Getting the balance right

If 8 hours is all we need from a mental health perspective, are there similarly optimum levels of work from a productivity perspective?  Some studies have suggested that might be the case, but given the huge number of variables involved, it’s far from clear cut.  What is far clearer are the large number of negative consequences of working long hours.

The implications of long hours have been clearly shown in areas such as heart disease and stress, but we’re clearly a long way from achieving the leisurely future predicted by John Maynard Keynes, where work would be one of choice rather than necessity.

Indeed, one study from researchers at Boston University found that people, and especially men, would often brag about the long hours they worked.  What was interesting, however, was that most of these boasts were shallow, and many were actively trying to reduce their hours, such as by taking on less business travel, but these efforts were done under the radar of their boasts about their hard work.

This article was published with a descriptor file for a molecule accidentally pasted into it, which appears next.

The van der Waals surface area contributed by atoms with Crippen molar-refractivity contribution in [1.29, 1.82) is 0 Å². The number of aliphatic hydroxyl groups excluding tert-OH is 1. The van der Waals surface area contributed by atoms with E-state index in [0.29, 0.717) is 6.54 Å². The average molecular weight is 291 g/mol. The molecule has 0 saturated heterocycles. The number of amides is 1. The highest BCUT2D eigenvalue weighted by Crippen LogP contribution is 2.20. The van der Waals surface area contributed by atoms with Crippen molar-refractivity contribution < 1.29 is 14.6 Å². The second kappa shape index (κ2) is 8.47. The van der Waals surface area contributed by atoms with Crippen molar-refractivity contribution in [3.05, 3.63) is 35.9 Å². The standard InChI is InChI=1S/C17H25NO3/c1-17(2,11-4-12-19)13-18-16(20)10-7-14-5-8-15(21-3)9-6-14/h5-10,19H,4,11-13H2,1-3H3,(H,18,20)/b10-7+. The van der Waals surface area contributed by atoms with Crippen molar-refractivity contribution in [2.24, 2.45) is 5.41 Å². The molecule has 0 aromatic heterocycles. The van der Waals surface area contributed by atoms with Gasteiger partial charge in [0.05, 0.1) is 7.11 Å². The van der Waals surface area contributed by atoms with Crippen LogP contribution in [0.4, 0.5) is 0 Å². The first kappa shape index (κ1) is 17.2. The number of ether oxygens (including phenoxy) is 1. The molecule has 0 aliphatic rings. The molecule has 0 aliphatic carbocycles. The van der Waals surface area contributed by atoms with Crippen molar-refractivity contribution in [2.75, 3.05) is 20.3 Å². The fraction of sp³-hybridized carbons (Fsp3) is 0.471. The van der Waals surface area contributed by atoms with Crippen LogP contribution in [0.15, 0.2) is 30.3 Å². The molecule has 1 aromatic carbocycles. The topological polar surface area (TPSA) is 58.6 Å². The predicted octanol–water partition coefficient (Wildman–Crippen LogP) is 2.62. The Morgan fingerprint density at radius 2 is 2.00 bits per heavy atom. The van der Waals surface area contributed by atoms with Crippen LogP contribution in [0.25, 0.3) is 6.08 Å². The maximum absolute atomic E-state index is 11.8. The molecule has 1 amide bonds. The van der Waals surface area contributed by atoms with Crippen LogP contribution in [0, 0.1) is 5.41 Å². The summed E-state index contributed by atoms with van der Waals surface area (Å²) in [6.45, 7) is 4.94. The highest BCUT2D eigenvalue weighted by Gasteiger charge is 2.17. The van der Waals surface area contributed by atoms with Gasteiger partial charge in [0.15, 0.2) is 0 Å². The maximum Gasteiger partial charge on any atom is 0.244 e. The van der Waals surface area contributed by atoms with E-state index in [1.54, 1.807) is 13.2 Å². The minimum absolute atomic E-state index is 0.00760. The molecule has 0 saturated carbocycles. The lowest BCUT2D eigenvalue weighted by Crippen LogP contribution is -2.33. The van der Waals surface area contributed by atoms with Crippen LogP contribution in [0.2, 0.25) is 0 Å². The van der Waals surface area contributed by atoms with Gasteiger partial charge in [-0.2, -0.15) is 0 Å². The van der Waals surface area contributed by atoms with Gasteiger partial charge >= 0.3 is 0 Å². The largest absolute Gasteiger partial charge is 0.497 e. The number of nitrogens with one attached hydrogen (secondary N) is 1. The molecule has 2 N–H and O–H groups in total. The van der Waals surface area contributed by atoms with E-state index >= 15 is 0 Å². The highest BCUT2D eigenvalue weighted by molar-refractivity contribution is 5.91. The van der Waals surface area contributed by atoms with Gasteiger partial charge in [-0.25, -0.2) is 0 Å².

With no one really noticing that those people weren’t working as many hours as they claimed, it does reiterate the fact that our work time could be spent considerably more efficiently than perhaps it is today.  The challenge is that when reduced hours were tried, those employees who took up the offer were sidelined from the best projects, promotions and pay rises.

In control

The study also highlighted the different perceptions of work, and indeed of busyness, between the genders, and perhaps research from Columbia Business School shows the way forward.  It finds that true happiness with our working life comes when we have control over it.  Regardless of whether people worked long or short hours, if they were in control over their schedule, then they were generally happy.